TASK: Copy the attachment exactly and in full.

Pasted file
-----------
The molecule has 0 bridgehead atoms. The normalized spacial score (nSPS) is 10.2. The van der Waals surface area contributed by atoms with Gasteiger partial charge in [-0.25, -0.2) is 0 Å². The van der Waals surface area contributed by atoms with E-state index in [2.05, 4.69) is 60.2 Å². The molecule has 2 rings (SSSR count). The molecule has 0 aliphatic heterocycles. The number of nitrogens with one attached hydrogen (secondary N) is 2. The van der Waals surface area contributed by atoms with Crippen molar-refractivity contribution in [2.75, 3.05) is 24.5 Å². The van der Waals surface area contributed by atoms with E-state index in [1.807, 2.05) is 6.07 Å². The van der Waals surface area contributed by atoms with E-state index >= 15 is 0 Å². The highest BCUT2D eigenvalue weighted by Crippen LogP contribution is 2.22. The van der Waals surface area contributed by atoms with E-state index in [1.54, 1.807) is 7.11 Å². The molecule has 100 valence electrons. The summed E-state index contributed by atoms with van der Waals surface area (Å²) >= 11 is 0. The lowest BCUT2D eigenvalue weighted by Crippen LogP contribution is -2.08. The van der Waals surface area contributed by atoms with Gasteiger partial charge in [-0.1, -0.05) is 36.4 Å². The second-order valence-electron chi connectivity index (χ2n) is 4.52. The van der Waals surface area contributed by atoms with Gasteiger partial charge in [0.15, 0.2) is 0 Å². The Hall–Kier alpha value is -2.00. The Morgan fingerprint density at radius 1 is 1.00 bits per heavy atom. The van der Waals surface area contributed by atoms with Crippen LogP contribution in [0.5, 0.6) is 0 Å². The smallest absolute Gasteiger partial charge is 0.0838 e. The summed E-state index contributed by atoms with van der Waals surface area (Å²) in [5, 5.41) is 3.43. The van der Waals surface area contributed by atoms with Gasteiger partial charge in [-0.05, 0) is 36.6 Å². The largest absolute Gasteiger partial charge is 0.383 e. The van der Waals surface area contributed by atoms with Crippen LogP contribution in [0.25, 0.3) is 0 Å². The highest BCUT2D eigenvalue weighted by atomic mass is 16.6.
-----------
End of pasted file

The molecule has 0 bridgehead atoms. The normalized spacial score (nSPS) is 10.2. The van der Waals surface area contributed by atoms with Gasteiger partial charge in [-0.25, -0.2) is 0 Å². The van der Waals surface area contributed by atoms with E-state index in [2.05, 4.69) is 60.2 Å². The molecule has 2 rings (SSSR count). The molecule has 0 aliphatic heterocycles. The number of nitrogens with one attached hydrogen (secondary N) is 2. The van der Waals surface area contributed by atoms with Crippen molar-refractivity contribution in [2.75, 3.05) is 24.5 Å². The van der Waals surface area contributed by atoms with E-state index in [1.807, 2.05) is 6.07 Å². The van der Waals surface area contributed by atoms with E-state index >= 15 is 0 Å². The highest BCUT2D eigenvalue weighted by Crippen LogP contribution is 2.22. The van der Waals surface area contributed by atoms with E-state index in [1.54, 1.807) is 7.11 Å². The molecule has 100 valence electrons. The summed E-state index contributed by atoms with van der Waals surface area (Å²) >= 11 is 0. The lowest BCUT2D eigenvalue weighted by Crippen LogP contribution is -2.08. The van der Waals surface area contributed by atoms with Gasteiger partial charge in [-0.1, -0.05) is 36.4 Å². The second-order valence-electron chi connectivity index (χ2n) is 4.52. The van der Waals surface area contributed by atoms with Gasteiger partial charge in [0.15, 0.2) is 0 Å². The Hall–Kier alpha value is -2.00. The Morgan fingerprint density at radius 1 is 1.00 bits per heavy atom. The van der Waals surface area contributed by atoms with Crippen LogP contribution in [0.5, 0.6) is 0 Å². The smallest absolute Gasteiger partial charge is 0.0838 e. The summed E-state index contributed by atoms with van der Waals surface area (Å²) in [5, 5.41) is 3.43. The van der Waals surface area contributed by atoms with Gasteiger partial charge in [-0.05, 0) is 36.6 Å². The largest absolute Gasteiger partial charge is 0.383 e. The van der Waals surface area contributed by atoms with Crippen LogP contribution in [0.25, 0.3) is 0 Å². The highest BCUT2D eigenvalue weighted by atomic mass is 16.6.